Writing-directing duo Ryan Fleck, Anna Boden make a gently disarming segue into pure comedy.
Having spun two uncommonly smart, tough-minded dramas with “Half Nelson” and “Sugar,” writing-directing duo Ryan Fleck and Anna Boden make a gently disarming segue into pure comedy with “It’s Kind of a Funny Story.” Adapting Ned Vizzini’s novel about a suicidal teen’s five-day stint in a psychiatric ward, the filmmakers fully retain their offbeat sensibility and attentiveness to character while providing perhaps the sharpest showcase yet for Zach Galifianakis’ outsized talents. Result is easily their most commercial feature but in no way represents an artistic compromise, suggesting Focus could parlay warm reviews into kind of a decent specialty haul.
A beautiful nighttime shot of New York places us inside the head of 15-year-old Craig Gilner (Keir Gilchrist, “United States of Tara”), who’s about to jump from the Brooklyn Bridge, more to the disapproval than the concern of his parents (Jim Gaffigan, Lauren Graham) and younger sister (Dana De Vestern). As he tells us in voiceover, Craig may be dreaming, but his desire to off himself is real enough, stemming from intense academic pressure; a lifelong crush on his best friend’s g.f., Nia (Zoe Kravitz); and a recent unwise decision to go off his meds.
Skinny, awkward and prone to vomiting at random, Craig consults a doctor (Aasif Mandvi) and inadvertently gets himself admitted to the hospital’s psychiatric wing for a minimum five-day stay. But with the youth ward temporarily closed, Craig is forced to take up residence in the adult ward, run with calm, smiling efficiency by Dr. Eden Minerva (Viola Davis), yet ruled by longtime patient Bobby (Galifianakis), who takes Craig under wing (so to speak) during his short stay.
A genial wacko who likes to wear scrubs and displays an occasional belligerent streak, Bobby initiates Craig into the ward’s group activities, which include drawing and band performance; the latter builds to the film’s most out-there sequence, a musicvideo-style performance of Queen’s “Under Pressure,” that doesn’t feel entirely organic but delights all the same as a nutty expression of team solidarity. The ward’s other residents include Craig’s reclusive Egyptian roommate (Bernard White, whose face only gradually emerges from beneath the bedcovers); a patient with extremely sensitive hearing (“Old Joy’s” very funny Daniel London); and a comely 16-year-old, Noelle (Emma Roberts), whom Craig naturally finds himself drawn to.
Like some exceedingly benign, coming-of-age spin on “One Flew Over the Cuckoo’s Nest,” “It’s Kind of a Funny Story” conceives of a mental hospital as a place where a normal but stressed-out kid can work out his issues (in less than a week!) in the company of older, wiser if not necessarily better-adjusted companions. Yet while the film is fanciful, it’s never precious, and it has none of the smothering archness, the eccentricity for eccentricity’s sake, one might expect from this kind of indie quirkfest. Fleck and Boden’s touch is gentle, at times lighter than air, and they can coax laughs from their material with something as offhand as a quick cut (Boden, as usual, handled editing duties).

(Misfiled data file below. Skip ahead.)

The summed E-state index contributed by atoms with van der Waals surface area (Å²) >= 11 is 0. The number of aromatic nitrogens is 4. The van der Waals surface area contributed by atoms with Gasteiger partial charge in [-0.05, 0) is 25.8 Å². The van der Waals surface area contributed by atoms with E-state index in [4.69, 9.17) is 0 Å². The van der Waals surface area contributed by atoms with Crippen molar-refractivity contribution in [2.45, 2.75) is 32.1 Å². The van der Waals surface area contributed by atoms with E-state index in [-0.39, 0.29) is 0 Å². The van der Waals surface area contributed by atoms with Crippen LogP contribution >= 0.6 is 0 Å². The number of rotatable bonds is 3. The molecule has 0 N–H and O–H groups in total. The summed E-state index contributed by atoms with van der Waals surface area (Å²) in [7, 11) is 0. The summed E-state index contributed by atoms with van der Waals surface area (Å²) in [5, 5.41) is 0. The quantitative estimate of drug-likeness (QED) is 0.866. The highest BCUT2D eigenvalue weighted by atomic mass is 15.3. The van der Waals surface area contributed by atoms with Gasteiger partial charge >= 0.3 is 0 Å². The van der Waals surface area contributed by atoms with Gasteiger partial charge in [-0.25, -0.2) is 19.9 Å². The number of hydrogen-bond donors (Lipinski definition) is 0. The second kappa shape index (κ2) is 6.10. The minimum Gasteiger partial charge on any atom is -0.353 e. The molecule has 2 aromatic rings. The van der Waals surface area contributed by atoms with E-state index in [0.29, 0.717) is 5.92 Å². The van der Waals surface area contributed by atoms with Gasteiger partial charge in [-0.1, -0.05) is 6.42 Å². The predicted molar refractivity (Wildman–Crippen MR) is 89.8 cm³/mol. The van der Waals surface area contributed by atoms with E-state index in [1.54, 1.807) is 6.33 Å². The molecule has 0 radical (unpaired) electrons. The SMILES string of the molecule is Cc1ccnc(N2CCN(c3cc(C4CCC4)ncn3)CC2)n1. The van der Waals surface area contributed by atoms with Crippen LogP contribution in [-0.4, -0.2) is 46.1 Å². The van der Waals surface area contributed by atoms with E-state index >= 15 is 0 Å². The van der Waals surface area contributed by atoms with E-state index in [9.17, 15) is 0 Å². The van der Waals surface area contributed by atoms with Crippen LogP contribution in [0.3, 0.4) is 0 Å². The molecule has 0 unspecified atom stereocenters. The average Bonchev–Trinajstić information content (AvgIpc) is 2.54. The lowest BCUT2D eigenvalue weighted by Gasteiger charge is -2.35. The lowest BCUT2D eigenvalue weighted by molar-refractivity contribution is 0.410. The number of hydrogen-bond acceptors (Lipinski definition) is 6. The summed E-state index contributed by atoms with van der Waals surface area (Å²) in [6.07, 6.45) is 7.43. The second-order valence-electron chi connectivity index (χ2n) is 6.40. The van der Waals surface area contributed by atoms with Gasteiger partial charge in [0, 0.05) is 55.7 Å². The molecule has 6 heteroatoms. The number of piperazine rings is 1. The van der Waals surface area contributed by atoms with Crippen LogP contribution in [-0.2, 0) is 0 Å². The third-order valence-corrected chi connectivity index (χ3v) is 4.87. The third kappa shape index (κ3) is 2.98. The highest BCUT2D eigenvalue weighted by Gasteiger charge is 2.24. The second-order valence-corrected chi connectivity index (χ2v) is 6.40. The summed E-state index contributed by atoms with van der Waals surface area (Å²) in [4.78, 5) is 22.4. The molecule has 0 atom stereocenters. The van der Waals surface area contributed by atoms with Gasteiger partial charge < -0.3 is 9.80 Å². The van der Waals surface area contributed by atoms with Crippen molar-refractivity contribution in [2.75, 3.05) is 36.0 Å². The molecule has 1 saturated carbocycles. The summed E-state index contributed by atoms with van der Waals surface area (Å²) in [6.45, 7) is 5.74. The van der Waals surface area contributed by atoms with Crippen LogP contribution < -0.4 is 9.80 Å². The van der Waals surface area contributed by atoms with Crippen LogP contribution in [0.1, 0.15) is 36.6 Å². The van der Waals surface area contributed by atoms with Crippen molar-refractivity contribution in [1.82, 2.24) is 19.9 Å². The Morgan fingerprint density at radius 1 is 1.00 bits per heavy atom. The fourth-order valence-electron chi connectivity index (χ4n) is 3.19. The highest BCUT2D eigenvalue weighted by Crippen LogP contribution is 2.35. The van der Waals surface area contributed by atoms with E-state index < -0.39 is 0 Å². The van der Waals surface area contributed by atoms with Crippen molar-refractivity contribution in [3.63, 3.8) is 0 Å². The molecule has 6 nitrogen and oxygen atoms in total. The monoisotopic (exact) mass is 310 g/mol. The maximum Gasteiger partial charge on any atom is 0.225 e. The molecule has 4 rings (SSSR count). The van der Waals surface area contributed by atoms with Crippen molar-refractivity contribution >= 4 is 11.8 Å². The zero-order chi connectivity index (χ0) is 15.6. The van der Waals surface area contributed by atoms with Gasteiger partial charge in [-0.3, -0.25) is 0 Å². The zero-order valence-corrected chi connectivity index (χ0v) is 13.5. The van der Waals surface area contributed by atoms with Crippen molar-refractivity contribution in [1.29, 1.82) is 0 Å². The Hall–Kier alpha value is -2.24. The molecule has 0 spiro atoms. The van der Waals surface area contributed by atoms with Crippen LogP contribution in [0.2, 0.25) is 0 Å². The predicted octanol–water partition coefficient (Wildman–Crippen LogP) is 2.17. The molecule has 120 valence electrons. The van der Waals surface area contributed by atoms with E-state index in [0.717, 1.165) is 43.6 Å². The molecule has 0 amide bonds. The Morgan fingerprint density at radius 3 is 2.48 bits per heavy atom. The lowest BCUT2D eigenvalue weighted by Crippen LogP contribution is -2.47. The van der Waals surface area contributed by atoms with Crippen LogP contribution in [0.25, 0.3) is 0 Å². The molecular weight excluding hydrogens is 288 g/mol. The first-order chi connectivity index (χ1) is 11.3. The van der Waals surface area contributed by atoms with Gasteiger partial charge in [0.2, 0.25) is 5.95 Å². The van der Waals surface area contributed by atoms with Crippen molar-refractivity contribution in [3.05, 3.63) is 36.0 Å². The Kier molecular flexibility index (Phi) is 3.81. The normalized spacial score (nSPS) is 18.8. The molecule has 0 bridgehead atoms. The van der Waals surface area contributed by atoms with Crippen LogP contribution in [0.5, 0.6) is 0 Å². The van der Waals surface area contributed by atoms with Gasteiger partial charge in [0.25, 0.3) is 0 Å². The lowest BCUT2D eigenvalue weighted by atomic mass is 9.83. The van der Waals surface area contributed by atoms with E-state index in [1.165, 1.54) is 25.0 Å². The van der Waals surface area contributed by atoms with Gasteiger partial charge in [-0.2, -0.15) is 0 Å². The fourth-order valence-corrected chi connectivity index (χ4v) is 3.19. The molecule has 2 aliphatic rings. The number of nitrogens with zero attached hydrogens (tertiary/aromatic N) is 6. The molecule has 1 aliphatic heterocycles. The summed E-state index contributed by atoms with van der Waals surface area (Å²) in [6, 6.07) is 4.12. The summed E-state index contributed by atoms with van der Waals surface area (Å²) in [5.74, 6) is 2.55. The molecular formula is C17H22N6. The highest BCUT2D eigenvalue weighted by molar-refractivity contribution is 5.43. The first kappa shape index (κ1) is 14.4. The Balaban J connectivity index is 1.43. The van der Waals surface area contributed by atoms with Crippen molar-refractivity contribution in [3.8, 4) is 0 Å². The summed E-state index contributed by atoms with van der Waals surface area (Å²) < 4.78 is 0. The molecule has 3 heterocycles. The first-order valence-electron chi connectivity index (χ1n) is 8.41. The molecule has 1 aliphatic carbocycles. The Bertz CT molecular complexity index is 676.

While Gilchrist is winningly earnest as a teenager in the grip of suicidal paranoia, the pic is most impressive as a conduit for Galifianakis’ electric comic persona. Where the recent studio-based “Dinner for Schmucks” showed the thesp at his most undisciplined, “It’s Kind of a Funny Story” offers a lesson in how a little subtlety can go a long way. Here, Galifianakis is metaphorically if not literally straitjacketed, and there’s something fiercely poignant about Bobby’s deadpan scowl (making the actor at times resemble an angry, overgrown owl), as well as his tender exchanges with Craig, allowing him to be the father figure he clearly isn’t to his actual, briefly seen family.
Counting down the days until Craig’s departure, the film gets a lot of mileage out of the single location to which it’s confined for most of the zippy 100-minute running time. The ward is colorfully populated but realistically assembled by production designer Beth Mickle and art director Mike Ahern, furthering the sense that this “Story” is set in a twilight zone between fantasy and reality. Music is credited to Toronto-based band Broken Social Scene, which also provided tunes for “Half Nelson.”